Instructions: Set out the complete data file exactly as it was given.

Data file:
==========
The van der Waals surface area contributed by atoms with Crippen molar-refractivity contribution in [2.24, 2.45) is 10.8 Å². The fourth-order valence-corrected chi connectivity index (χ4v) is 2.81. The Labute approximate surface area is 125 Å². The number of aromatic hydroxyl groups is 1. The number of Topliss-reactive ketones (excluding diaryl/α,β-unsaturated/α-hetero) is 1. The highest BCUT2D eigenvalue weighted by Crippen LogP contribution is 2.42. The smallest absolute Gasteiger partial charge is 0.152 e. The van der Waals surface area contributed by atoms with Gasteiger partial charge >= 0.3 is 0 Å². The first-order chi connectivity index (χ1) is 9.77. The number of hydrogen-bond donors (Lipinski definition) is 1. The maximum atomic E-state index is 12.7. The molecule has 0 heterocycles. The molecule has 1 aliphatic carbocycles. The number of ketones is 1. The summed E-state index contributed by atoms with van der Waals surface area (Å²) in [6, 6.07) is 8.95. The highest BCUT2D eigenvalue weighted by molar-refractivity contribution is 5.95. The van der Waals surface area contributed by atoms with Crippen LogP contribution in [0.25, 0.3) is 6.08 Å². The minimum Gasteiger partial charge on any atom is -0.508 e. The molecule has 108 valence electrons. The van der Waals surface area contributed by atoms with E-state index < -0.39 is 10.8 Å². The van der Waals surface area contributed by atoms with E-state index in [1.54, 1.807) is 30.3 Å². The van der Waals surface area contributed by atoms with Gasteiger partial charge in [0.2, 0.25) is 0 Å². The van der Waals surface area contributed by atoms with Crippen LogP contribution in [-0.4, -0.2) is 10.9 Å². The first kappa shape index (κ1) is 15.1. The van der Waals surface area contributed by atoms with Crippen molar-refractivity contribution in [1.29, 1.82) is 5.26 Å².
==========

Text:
The van der Waals surface area contributed by atoms with Crippen molar-refractivity contribution in [2.24, 2.45) is 10.8 Å². The fourth-order valence-corrected chi connectivity index (χ4v) is 2.81. The Labute approximate surface area is 125 Å². The number of aromatic hydroxyl groups is 1. The number of Topliss-reactive ketones (excluding diaryl/α,β-unsaturated/α-hetero) is 1. The highest BCUT2D eigenvalue weighted by Crippen LogP contribution is 2.42. The smallest absolute Gasteiger partial charge is 0.152 e. The van der Waals surface area contributed by atoms with Gasteiger partial charge >= 0.3 is 0 Å². The first-order chi connectivity index (χ1) is 9.77. The number of hydrogen-bond donors (Lipinski definition) is 1. The maximum atomic E-state index is 12.7. The molecule has 0 heterocycles. The molecule has 1 aliphatic carbocycles. The number of ketones is 1. The summed E-state index contributed by atoms with van der Waals surface area (Å²) in [6, 6.07) is 8.95. The highest BCUT2D eigenvalue weighted by molar-refractivity contribution is 5.95. The van der Waals surface area contributed by atoms with Crippen LogP contribution in [0.25, 0.3) is 6.08 Å². The minimum Gasteiger partial charge on any atom is -0.508 e. The molecule has 108 valence electrons. The van der Waals surface area contributed by atoms with E-state index < -0.39 is 10.8 Å². The van der Waals surface area contributed by atoms with E-state index in [1.54, 1.807) is 30.3 Å². The van der Waals surface area contributed by atoms with Gasteiger partial charge in [0.2, 0.25) is 0 Å². The van der Waals surface area contributed by atoms with Crippen LogP contribution in [-0.4, -0.2) is 10.9 Å². The first kappa shape index (κ1) is 15.1. The van der Waals surface area contributed by atoms with Crippen molar-refractivity contribution in [1.29, 1.82) is 5.26 Å².